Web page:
Meanwhile the Orthodox episcopate of Ukraine completely rejected Philaret's path and elected a new Metropolitan of Kiev, Vladimir Sabodan. Until October 2018 his was the only local Church in Ukraine recognized by the Orthodox world. Most of the parishes and practically all the monasteries and convents gathered under Metropolitan Vladimir.
It has been repeated many times that the canonical Ukrainian Orthodox Church under Metropolitan Vladimir, and since his death in 2014, under Metropolitan Onuphry, holds the vast majority of the Orthodox parishes, monasteries and seminaries in the country. It is the only group to be found in every part of Ukraine, and in some provinces it is without any autocephalist rivals at all.
What is not sufficiently appreciated is that the two uncanonical bodies are also highly localized. The small UAOC, which is shrinking fast, is virtually confined to three western provinces which together comprise much of the old Austrian “Galicia”—in other words the people there are former Greek Catholics (“Uniates”) or their descendants, for this region was almost without an Orthodox population before the Second World War.14
In other words both uncanonical churches receive their main support from only three provinces out of the 26 provinces of Ukraine. These are Lviv, Ivano-Frankivsk and Ternopil, which are also the most nationalistic and anti-Russian regions and the ones where the Ukrainian language is most used.15
It is clear that this third attempt, in the 1990s, to establish an independent Orthodox church, antagonistic towards the Moscow Patriarchate, was defeated by Orthodox believers themselves.
During this period a new factor emerged: both Philaret and Pesident Kravchuk visited Patriarch Bartholomew in Istanbul at different times to seek his help in the establishment of an autocephalous church. The patriarch reiterated his unconditional support for Metropolitan Vladimir and the Ukrainian Orthodox Church—the autonomous Church of the Moscow Patriarchate. This continued to be the policy of the Constantinopolitan Patriarchate for many years to come.
4. Last try?
As this is being written (October 2018) a fourth attempt to establish Ukrainian autocephaly is underway.
The scenario follows closely that of the early 1990s but with two important additional factors. President Poroshenko, like Kravchuk before him, has visited Patriarch Bartholomew to ask for him to directly intervene in establishing a single united Orthodox Church entirely separate from Moscow and including the two uncanonical bodies. This time Constantinople has agreed. At first Bartholomew and his supporters seemed to be basing this change of mind (and gross interference in the affairs of another Church), on his role as Orthodox primate (using quasi-Papal language). Later it turned out that Ukraine was now regarded in Istanbul as having always been part of the Ecumenical Patriarchate—the past 350 years having been forgotten.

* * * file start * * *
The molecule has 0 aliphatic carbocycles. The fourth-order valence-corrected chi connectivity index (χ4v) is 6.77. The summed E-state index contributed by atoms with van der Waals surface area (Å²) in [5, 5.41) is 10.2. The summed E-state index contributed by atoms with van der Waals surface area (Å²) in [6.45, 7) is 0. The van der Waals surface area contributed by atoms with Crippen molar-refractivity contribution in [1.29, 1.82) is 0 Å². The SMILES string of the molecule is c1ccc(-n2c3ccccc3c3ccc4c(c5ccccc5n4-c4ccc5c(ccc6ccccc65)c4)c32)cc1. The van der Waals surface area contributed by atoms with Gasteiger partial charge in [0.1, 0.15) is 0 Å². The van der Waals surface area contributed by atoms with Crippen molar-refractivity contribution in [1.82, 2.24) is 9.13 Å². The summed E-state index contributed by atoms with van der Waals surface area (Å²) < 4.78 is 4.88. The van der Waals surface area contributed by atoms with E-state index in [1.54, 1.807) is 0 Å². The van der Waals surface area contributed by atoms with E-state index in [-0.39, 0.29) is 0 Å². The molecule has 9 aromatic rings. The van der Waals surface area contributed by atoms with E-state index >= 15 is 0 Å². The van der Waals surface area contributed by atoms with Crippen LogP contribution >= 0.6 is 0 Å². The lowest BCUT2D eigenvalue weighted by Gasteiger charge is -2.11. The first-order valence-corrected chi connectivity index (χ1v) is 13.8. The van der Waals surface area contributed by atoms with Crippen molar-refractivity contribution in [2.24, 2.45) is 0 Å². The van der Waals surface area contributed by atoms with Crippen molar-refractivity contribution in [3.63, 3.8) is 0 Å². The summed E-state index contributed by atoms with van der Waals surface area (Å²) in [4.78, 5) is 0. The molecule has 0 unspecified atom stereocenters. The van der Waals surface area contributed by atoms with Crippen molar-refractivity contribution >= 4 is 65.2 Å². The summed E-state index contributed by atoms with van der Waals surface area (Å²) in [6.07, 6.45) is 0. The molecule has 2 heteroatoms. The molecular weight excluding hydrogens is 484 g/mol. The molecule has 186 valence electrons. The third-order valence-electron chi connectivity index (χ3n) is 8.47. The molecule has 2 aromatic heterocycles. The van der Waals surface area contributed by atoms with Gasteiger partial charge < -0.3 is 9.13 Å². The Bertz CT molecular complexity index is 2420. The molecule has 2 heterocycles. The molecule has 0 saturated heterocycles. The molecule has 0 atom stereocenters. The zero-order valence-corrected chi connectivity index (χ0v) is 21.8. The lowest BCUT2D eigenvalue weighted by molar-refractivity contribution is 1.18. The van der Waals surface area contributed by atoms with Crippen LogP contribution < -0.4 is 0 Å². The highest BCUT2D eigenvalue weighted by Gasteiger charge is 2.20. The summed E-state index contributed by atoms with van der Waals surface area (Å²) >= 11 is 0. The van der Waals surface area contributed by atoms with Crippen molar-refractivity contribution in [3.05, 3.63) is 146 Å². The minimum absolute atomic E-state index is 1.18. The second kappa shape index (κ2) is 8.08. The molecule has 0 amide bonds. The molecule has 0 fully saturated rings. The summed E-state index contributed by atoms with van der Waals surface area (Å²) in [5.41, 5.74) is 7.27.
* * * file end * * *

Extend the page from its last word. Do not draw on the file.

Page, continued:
The second new circumstance is the tacit support for autocephaly from the American government though how far this will be acted on is still obscure.16
But as this article was being finished, two interesting events occurred. On October 14 (the Feast of the Protection of the Virgin) a much publicized rally was held in central Kiev to celebrate the hoped for united Church. Speeches were given by the President (of a supposedly secular state), Philaret and the Metropolitan of the UAOC. The crowd, which was not vast, shouted and waved national flags. No one at all seemed to be holding an icon. For anyone with any personal knowledge of Church life in Ukraine this would have sent an unmistakeable message: these events are not supported by the faithful.17
Then was made public an earlier letter from Patriarch Irenej of Serbia to the Patriarch of Constantinople condemning the whole notion of granting autocephaly to schismatics and interfering in the affairs of the Russian Orthodox Church. Patriarch Irenej reveals that very recently Patriarch Bartholomew had reassured him that only Metropolitan Onuphry was recognized by the Phanar. He also mentions the outrageous activities of Philaret in the Balkans, including concelebrations with a group of priests calling themselves the Church of Montenegro (an unheard-of entity).18
Will this bring some to their senses?
I only want to add that despite the seemingly overwhelming odds stacked against the canonical Ukrainian Church, this fourth try will not succeed if the believing Orthodox people—bishops, priests, monks and nuns, and above all the faithful laity—stand firm, as they have always done.
Our God whom we serve is able to deliver us from the burning fiery furnace, and he will deliver us out of thine hand, O king. But if not, be it known unto thee, O king, that we will not serve thy gods, nor worship the golden image which thou hast set up (Daniel 3.17-18).
This article, the work of an Orthodox layman living in the United Kingdom, has sacrificed much important detail in order to emphasize the parallels between four historical movements. A great deal more information can be found by following up the footnotes.